Food manufacturers know these effects well and are forever working to perfect the magic formulas.  They know all the tricks and combinations very well, and have teams of food developers working always to create just the right formula that will hit all the right buttons.  There are "food scientists" who study the affects food has on the brain and body chemistry, and have documented the reactions and responses that lead to the cravings and extreme responses junk food can trigger.  Did you know that there are even studies done to get just the right crinkly sound to the bag that holds your chips, since studies show this even can persuade you in the experience?  Or that foods are tested over and over, with teams of scientists and professional food "tasters", working to always refine the product  - adding fat, salt, sugar and altering every aspect such as color, surface textures and aromas in just the right amounts to create the complexity of our most basic food desires that don't appear naturally in food.  The goal?  To really get you hooked.  And that is the problem.  


Such foods are not created with any concern for nutritional value.  Often these foods are really unhealthy.  But that, in itself, isn't the real issue.  The most serious problem is that these foods are designed to make you want more and more.  They are designed to not fill you up, though they are calorically dense, so you will keep eating them.  They are designed to make you crave and create a profound enough response that you will struggle to maintain moderation, that you will throw caution to the wind. They are meant to create a profound physical, psychological and emotional response that will overwhelm your sense of moderation and control.  There is nothing wrong with the elements of foods that create pleasure.  There's a reason for that - an evolutionary, biological reason.  But nature isn't forever working to create foods that trigger the most extreme responses, that are excessively fatty, sugary, salty, etc.  That is the realm of man - and specifically the realm of junk food manufacturers and their marketing teams.


For some people, it's not a big deal.  They can control their desires for such foods, and can have such items as a treat or forego them altogether.  But for many people that is not the case at all.  They can't easily control these cravings and the effect is almost like a drug.  They can't have just a little.  In fact, studies of both animals and humans have shown that food can trigger the same pattern of response and reaction that is seen in drug addiction.  There are even eating disorders such as binge eating in which one literally cannot control the behavior and usually needs medical and psychological intervention to gain control.  Obviously those are extreme examples, but the fact is that for many people, to some degree, food can exert a control and create a response that is not easily controlled, and that is highly detrimental.  It isn't fresh vegetables and fruit or low fat proteins creating the problem.  It is most often the food we class as "junk" - the food designed to trigger such responses.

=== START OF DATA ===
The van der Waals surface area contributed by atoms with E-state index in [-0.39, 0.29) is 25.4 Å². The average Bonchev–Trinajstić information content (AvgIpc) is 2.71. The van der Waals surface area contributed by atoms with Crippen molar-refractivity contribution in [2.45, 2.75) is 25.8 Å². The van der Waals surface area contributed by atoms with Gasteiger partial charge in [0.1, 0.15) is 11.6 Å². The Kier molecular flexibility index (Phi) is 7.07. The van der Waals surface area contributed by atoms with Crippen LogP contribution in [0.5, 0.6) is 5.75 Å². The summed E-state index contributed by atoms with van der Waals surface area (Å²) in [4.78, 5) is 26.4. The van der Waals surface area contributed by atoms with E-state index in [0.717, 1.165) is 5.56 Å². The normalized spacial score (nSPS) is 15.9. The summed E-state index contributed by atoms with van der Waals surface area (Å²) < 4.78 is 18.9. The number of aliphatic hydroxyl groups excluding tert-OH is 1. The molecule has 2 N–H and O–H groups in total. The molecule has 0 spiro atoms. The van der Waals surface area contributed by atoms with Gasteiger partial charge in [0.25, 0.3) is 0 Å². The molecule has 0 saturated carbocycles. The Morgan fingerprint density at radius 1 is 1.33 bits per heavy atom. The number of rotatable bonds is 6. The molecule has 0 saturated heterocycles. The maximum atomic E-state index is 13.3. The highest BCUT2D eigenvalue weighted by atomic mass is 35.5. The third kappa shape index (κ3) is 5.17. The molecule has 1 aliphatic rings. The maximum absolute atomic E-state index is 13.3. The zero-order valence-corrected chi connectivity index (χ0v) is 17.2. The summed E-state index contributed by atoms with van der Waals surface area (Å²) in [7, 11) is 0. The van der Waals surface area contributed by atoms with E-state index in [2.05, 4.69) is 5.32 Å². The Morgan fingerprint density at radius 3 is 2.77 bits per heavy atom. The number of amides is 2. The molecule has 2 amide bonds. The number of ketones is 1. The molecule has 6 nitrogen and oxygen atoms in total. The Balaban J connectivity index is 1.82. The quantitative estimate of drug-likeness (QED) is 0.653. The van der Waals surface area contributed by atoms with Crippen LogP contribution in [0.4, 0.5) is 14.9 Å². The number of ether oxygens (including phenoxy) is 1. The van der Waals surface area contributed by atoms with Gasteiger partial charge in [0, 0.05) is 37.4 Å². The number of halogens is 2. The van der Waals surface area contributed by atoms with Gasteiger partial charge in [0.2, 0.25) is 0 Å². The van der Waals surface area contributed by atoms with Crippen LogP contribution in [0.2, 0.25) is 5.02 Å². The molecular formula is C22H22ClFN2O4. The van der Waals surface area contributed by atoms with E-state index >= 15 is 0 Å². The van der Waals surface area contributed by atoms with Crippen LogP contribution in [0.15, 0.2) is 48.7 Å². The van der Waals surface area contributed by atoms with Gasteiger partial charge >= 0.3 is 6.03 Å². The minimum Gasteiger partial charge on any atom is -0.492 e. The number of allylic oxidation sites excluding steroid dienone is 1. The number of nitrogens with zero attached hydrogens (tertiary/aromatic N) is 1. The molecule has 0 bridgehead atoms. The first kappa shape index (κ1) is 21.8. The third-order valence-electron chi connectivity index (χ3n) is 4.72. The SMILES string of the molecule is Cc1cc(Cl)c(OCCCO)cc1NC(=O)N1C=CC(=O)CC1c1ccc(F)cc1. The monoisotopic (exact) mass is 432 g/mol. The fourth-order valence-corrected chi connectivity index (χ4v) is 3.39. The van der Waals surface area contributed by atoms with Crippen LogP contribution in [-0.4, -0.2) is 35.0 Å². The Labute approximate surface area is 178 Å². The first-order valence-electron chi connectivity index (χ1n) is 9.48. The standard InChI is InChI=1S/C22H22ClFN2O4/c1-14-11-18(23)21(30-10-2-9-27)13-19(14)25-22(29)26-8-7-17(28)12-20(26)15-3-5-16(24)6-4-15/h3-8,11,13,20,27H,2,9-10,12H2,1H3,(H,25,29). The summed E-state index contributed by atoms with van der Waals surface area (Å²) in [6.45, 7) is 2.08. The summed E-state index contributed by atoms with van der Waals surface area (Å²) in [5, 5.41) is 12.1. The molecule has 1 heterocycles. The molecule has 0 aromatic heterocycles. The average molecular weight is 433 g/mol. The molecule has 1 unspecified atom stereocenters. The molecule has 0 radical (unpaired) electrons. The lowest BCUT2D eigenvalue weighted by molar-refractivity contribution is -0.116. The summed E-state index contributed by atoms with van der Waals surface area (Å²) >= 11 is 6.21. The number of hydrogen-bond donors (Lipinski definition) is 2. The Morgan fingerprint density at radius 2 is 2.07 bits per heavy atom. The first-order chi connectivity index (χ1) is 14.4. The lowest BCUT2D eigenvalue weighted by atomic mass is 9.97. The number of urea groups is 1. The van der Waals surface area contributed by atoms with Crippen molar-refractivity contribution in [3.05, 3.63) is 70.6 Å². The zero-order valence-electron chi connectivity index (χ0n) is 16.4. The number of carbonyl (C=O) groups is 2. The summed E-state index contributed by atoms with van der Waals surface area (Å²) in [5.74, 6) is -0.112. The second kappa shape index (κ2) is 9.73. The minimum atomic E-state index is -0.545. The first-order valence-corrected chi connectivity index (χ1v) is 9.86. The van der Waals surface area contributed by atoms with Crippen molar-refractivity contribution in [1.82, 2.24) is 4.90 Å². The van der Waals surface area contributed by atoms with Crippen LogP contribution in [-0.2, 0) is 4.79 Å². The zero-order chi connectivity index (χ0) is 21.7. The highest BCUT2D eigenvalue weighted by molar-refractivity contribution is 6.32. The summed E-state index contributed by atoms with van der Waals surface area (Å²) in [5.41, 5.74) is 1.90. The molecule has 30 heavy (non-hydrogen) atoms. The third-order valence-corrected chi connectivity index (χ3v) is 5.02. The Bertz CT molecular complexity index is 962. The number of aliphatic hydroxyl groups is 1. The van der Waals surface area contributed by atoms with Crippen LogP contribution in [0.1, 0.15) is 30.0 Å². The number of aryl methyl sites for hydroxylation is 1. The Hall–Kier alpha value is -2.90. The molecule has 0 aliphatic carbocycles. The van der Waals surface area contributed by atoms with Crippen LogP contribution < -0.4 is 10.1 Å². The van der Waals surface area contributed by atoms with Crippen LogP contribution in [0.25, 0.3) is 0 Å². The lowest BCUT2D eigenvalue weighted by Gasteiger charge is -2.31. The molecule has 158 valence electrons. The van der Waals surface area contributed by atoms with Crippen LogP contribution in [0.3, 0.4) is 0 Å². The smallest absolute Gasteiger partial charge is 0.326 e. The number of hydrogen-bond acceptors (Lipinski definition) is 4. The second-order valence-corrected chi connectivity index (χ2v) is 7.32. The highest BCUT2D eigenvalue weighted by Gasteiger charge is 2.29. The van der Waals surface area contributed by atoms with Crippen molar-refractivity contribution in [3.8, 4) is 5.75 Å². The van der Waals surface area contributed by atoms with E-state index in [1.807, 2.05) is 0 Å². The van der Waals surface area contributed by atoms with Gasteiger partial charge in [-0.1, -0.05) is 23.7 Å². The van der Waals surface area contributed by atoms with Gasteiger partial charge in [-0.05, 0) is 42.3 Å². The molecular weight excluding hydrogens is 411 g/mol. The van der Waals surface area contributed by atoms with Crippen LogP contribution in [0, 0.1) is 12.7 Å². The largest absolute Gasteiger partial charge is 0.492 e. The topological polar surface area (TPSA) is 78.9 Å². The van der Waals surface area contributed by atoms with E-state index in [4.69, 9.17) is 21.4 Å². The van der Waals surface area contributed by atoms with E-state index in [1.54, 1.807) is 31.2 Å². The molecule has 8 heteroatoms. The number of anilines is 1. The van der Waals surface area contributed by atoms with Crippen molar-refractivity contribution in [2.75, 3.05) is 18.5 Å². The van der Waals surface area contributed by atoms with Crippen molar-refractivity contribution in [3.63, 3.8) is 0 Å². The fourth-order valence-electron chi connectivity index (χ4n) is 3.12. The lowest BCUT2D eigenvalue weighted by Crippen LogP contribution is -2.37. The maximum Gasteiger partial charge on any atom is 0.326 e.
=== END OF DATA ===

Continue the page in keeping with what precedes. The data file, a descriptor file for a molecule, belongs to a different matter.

And food marketing counts on this.  In fact, there was a brand of potato chips with a marketing campaign  boasting the fact that no one can "eat just one" and challenged you to test whether you could eat a single chip.  This brazen, almost shameless boast was not a boast.  For most people it is a fact, a fact the manufacturers are counting on and the marketing teams have even come to use as a marketing tool.  You'd think that fact - the scary idea that you literally cannot control yourself, that you cannot have a limited amount -  would be off-putting.  Well, not if we make it funny and cute and a challenge in the television and print advertisements.  Thus the jingle and cartoon characters, or the happy, attractive, physically fit actors all singing and dancing and enthusing about chips, or cookies or candy bars.  


For many, the feelings of guilt or fear or regret that such foods inspire is the only defense against the pull they can have on us.  Marketing plays a big role in creating the moods and thinking behind the emotional and mental framework for accepting junk food in our daily lives.  Marketing strives to normalize a relationship to these foods that is really anything but normal - a relationship that, for many, is almost like an addiction, or like using a drug.  You never see a massive campaign to promote apples, or carrots, or grapes.  But the cookies, potato chips, snack crackers, and candy bars that fall into the junk food category have millions of dollars and teams of marketers behind them to push you to try it, to accept it, to think of it as fun, as a treat, as totally normal.  Everyone knows they should not be eating such things, even those who love these foods and crave them.  So it isn't enough to scientifically design an addictive junk food.  You also need to "push it" through marketing, to overcome the defenses.  And the marketing component does just that.